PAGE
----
Astroglia zip the two halves of the brain together
Scientists have identified the cellular origins of the corpus callosum, the 200 million nerve fibers that connect the two hemispheres of the brain. A study of mice and human brains published on October 11 in Cell Reports shows that during development, astroglia, the main supporting cells of the brain, weave themselves between the right and left lobes, and form the bridge for axons to grow across the gap. Without these astroglia, the corpus callosum doesn't form correctly, causing a condition called callosal agenesis—which affects 1 out of 4,000 people—and a range of developmental disorders.
"Very little is known about the cause of callosal agenesis, and there hasn't been a satisfactory explanation for how it occurs," says first author Ilan Gobius, a postdoctoral research fellow at the Queensland Brain Institute, University of Queensland in Australia. "We believe we've finally discovered one of the major causes for this group of disorders."
During development, the hemispheres of the brain are separated by a gap filled with fibroblasts—and other non-neural cells. In order to see how callosal axons navigated around this area to connect the hemispheres, the researchers used mice embryos to observe the growth of individual axons. They observed that the axons cannot grow through this gap, and instead grow down and around it to connect the two hemispheres of the brain. However, they don't do this on their own; instead they rely on astroglial cells to guide their path.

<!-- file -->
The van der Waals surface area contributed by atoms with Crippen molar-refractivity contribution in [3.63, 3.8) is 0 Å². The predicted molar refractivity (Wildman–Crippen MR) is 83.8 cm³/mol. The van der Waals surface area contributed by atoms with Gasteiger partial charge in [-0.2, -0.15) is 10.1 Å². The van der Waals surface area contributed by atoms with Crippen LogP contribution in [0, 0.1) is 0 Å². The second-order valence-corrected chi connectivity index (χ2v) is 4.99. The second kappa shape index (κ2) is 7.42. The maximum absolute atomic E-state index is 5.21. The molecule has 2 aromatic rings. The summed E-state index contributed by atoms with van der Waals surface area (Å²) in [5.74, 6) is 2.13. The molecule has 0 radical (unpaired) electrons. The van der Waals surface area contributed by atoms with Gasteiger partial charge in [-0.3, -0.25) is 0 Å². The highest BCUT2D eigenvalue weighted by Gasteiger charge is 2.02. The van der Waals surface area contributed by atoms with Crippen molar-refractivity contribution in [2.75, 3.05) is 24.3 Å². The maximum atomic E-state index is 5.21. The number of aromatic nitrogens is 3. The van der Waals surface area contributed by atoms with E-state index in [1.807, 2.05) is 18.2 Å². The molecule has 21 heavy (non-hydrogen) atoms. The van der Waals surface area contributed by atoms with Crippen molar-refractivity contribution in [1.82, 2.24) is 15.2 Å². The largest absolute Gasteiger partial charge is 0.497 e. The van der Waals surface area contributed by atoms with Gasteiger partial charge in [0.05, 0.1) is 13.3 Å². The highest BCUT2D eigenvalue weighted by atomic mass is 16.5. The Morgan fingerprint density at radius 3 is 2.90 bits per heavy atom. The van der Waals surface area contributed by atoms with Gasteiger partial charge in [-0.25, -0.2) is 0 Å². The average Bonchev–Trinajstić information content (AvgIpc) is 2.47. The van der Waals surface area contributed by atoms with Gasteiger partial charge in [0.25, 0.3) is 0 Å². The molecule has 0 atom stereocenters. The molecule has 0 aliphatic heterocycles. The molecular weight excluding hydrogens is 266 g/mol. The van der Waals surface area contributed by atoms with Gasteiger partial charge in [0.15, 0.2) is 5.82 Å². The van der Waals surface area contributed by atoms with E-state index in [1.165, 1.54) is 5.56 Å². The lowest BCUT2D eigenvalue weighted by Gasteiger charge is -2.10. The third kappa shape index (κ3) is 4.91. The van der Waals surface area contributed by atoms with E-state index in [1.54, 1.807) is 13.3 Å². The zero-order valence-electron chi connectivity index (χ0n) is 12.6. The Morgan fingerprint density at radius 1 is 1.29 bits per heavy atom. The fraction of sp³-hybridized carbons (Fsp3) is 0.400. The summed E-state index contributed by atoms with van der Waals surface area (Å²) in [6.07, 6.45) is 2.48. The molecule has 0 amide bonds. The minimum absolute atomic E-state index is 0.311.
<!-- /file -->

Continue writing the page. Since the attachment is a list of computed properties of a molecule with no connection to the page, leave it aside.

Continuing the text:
Using the mice embryos and human brain scans, the team lead by Linda Richards, Deputy Director of the Queensland Brain Initiative found that these astroglial cells are initially located beneath the area filled with fibroblasts, but during fetal development a molecular pathway signals the astroglia to migrate forward and mature, allowing them to weave together into a thick column along the center of the brain, which pushes back against the gap and causes it to shrink. This column of astroglia acts as a bridge for callosal axons and allows them to cross between the two sides of the brain. As this bridge grows, the gap between the hemispheres shrinks until only a small portion of it remains, and the corpus callosum begins to form.
The researchers saw that when there was an issue with molecular signaling, the astroglial cells didn't change into multipolar cells. This prevented the formation of the callosal tract and resulted in callosal agenesis. "This midline area is one of the first places in the brain that you normally start to see these astroglial cell changes," says Gobius. "And we found that if these cells don't make this transition, the remodeling process that you need to form the corpus callosum doesn't get started."
Moving forward, the team hopes to use this knowledge to help make better diagnostic tests for callosal agenesis. As of now, doctors can only diagnose the disorder during fetal development using an ultrasound or MRI, but since the condition can range in severity, the lack of an accurate genetic test makes it difficult to council parents about what developmental issues to expect in their child.
"The field is desperate for a genetic test for this disorder," says Richards. "This opens up the possibility for testing for genes like those that Dr. Gobius identified. Identifying the cellular process that causes this range of disorders is very important for looking to the future and finding new genes for possible therapeutic targets."